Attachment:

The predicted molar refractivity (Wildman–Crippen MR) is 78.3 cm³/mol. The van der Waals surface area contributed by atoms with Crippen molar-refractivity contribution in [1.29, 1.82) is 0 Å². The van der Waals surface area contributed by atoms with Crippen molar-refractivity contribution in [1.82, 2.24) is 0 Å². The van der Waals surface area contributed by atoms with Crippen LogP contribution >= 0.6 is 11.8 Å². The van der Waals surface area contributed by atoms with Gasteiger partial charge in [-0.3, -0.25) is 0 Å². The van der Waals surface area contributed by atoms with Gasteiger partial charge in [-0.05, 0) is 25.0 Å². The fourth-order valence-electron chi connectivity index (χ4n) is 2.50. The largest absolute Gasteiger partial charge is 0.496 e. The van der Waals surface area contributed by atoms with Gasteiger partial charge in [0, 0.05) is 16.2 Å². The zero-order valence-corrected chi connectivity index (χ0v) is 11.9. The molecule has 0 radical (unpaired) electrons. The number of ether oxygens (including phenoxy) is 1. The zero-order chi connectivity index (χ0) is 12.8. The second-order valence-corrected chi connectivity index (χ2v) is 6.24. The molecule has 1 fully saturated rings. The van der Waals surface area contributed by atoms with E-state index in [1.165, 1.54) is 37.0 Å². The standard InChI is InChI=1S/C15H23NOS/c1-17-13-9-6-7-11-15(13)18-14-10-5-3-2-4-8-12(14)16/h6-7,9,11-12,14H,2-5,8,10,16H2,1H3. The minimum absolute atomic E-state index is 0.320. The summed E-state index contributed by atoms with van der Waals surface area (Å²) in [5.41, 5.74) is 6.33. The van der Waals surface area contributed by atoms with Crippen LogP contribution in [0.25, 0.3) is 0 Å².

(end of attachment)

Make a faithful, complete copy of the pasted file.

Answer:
The predicted molar refractivity (Wildman–Crippen MR) is 78.3 cm³/mol. The van der Waals surface area contributed by atoms with Crippen molar-refractivity contribution in [1.29, 1.82) is 0 Å². The van der Waals surface area contributed by atoms with Crippen molar-refractivity contribution in [1.82, 2.24) is 0 Å². The van der Waals surface area contributed by atoms with Crippen LogP contribution >= 0.6 is 11.8 Å². The van der Waals surface area contributed by atoms with Gasteiger partial charge in [-0.3, -0.25) is 0 Å². The van der Waals surface area contributed by atoms with Gasteiger partial charge in [-0.05, 0) is 25.0 Å². The fourth-order valence-electron chi connectivity index (χ4n) is 2.50. The largest absolute Gasteiger partial charge is 0.496 e. The van der Waals surface area contributed by atoms with Gasteiger partial charge in [0, 0.05) is 16.2 Å². The zero-order valence-corrected chi connectivity index (χ0v) is 11.9. The molecule has 0 radical (unpaired) electrons. The number of ether oxygens (including phenoxy) is 1. The zero-order chi connectivity index (χ0) is 12.8. The second-order valence-corrected chi connectivity index (χ2v) is 6.24. The molecule has 1 fully saturated rings. The van der Waals surface area contributed by atoms with E-state index in [1.165, 1.54) is 37.0 Å². The standard InChI is InChI=1S/C15H23NOS/c1-17-13-9-6-7-11-15(13)18-14-10-5-3-2-4-8-12(14)16/h6-7,9,11-12,14H,2-5,8,10,16H2,1H3. The minimum absolute atomic E-state index is 0.320. The summed E-state index contributed by atoms with van der Waals surface area (Å²) in [5.41, 5.74) is 6.33. The van der Waals surface area contributed by atoms with Crippen LogP contribution in [0.25, 0.3) is 0 Å².